Dykes and drainage
Dykes, drains and ditches are all terms that refer to artificial or minor watercourses. In the South Holland district, the majority of these were artificially created for land reclamation purposes a long time ago.
If there is a dyke near your property, there are numerous possibilities as to the ownership of a specific dyke. Dykes are not generally conveyed in house deeds, so it may be a surprise to find that you may in fact be partly responsible for the maintenance and upkeep of this watercourse. There are four ways that dyke ownership may go:
- the dyke may belong to the local internal drainage board. If the dyke is relatively large and is well kept, this may well be the case; however, if you are unsure, consult them.
- the dyke may belong to your neighbour, ask them to check their deeds.
- the dyke may belong to you, check your deeds.
If none of the above three statements are applicable, the dyke may be the joint responsibility between yourself and your neighbour. If the dyke has not been identified as belonging to any party, but is on your boundary, the common law approach is a riparian ownership.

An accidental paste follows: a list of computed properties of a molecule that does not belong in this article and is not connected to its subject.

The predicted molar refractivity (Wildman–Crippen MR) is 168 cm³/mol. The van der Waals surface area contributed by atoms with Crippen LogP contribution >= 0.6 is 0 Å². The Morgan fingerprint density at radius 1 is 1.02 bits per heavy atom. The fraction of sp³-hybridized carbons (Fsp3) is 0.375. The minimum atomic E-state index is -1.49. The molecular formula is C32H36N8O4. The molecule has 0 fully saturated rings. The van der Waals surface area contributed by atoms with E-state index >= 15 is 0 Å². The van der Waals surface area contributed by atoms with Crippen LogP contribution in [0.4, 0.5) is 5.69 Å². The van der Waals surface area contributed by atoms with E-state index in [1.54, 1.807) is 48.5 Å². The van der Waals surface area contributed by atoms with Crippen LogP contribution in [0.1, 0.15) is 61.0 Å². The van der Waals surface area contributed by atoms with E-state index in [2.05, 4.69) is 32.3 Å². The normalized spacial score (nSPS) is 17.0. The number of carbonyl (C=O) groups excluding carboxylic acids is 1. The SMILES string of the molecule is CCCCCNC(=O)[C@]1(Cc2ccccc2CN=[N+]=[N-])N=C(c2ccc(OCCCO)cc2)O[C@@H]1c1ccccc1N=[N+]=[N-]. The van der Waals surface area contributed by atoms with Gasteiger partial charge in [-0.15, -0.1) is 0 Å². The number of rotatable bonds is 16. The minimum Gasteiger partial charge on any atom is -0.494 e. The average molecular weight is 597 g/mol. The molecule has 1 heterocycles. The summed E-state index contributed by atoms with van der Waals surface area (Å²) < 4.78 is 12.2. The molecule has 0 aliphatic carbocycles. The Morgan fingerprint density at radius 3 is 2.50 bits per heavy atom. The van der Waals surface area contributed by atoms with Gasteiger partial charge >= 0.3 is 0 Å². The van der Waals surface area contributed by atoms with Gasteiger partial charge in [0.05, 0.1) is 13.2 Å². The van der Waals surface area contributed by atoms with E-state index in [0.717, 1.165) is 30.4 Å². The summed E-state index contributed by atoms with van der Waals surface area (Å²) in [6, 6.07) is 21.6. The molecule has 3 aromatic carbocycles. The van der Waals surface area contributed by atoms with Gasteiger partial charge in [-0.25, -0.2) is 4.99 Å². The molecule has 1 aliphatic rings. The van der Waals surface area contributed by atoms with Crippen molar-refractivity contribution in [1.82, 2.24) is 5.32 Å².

Riparian means 'of or on riverbank'. In reference to ownership issues, any property boundary, which ends at a dyke and the ownership of the watercourse is undefined. Then the land owner either side will be deemed as a joint or riparian owner. Even if you have a boundary fence or hedge between you and the dyke, you will be seen as having a joint responsibility under common law.
Apply to fill a dyke
You must not go ahead and fill a dyke. This is not only an issue which may cause severe drainage problems, even flooding; but is illegal under both the Public Health Act 1936 and the Land Drainage Act 1991. If you wish to fill a dyke, you must first contact us and the relevant authorities as detailed in the.
After speaking with us and other relevant authorities and you still want to proceed with an application to fill a dyke, please complete the email@example.com return it to
You will need to complete the above application to culvert for any intended alteration to watercourse that may affect the flow of a dyke, such as creating an access to the road. This is required under the Public Health Act 1936.